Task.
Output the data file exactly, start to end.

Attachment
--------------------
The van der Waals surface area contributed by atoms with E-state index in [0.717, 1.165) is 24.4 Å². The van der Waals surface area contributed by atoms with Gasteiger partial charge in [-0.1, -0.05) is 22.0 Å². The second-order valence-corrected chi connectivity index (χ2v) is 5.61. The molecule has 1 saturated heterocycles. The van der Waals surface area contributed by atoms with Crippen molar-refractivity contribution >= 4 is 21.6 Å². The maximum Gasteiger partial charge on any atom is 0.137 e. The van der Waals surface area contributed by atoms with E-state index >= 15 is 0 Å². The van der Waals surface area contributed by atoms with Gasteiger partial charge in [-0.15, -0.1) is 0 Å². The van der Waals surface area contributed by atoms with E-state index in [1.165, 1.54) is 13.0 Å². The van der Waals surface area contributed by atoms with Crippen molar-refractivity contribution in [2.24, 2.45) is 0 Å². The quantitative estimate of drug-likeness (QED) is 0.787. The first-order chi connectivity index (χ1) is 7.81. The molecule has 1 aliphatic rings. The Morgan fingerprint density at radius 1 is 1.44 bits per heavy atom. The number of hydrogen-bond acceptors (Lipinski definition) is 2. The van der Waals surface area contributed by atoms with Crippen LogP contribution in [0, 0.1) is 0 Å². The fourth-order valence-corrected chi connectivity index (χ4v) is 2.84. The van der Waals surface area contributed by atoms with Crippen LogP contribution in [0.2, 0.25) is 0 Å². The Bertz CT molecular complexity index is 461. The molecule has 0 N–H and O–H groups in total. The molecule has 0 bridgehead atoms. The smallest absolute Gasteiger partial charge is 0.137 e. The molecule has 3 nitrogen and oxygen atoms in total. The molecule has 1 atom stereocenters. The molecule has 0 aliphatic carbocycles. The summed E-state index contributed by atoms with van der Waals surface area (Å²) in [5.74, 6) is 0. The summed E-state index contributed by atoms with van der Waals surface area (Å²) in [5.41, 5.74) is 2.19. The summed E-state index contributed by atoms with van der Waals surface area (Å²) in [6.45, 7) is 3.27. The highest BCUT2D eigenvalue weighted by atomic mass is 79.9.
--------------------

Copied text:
The van der Waals surface area contributed by atoms with E-state index in [0.717, 1.165) is 24.4 Å². The van der Waals surface area contributed by atoms with Gasteiger partial charge in [-0.1, -0.05) is 22.0 Å². The second-order valence-corrected chi connectivity index (χ2v) is 5.61. The molecule has 1 saturated heterocycles. The van der Waals surface area contributed by atoms with Crippen molar-refractivity contribution >= 4 is 21.6 Å². The maximum Gasteiger partial charge on any atom is 0.137 e. The van der Waals surface area contributed by atoms with E-state index >= 15 is 0 Å². The van der Waals surface area contributed by atoms with Gasteiger partial charge in [-0.15, -0.1) is 0 Å². The van der Waals surface area contributed by atoms with E-state index in [1.165, 1.54) is 13.0 Å². The van der Waals surface area contributed by atoms with Crippen molar-refractivity contribution in [2.24, 2.45) is 0 Å². The quantitative estimate of drug-likeness (QED) is 0.787. The first-order chi connectivity index (χ1) is 7.81. The molecule has 1 aliphatic rings. The Morgan fingerprint density at radius 1 is 1.44 bits per heavy atom. The number of hydrogen-bond acceptors (Lipinski definition) is 2. The van der Waals surface area contributed by atoms with Crippen LogP contribution in [0, 0.1) is 0 Å². The fourth-order valence-corrected chi connectivity index (χ4v) is 2.84. The van der Waals surface area contributed by atoms with Crippen LogP contribution in [0.2, 0.25) is 0 Å². The Bertz CT molecular complexity index is 461. The molecule has 0 N–H and O–H groups in total. The molecule has 0 bridgehead atoms. The smallest absolute Gasteiger partial charge is 0.137 e. The molecule has 3 nitrogen and oxygen atoms in total. The molecule has 1 atom stereocenters. The molecule has 0 aliphatic carbocycles. The summed E-state index contributed by atoms with van der Waals surface area (Å²) in [5.74, 6) is 0. The summed E-state index contributed by atoms with van der Waals surface area (Å²) in [5.41, 5.74) is 2.19. The summed E-state index contributed by atoms with van der Waals surface area (Å²) in [6.45, 7) is 3.27. The highest BCUT2D eigenvalue weighted by atomic mass is 79.9.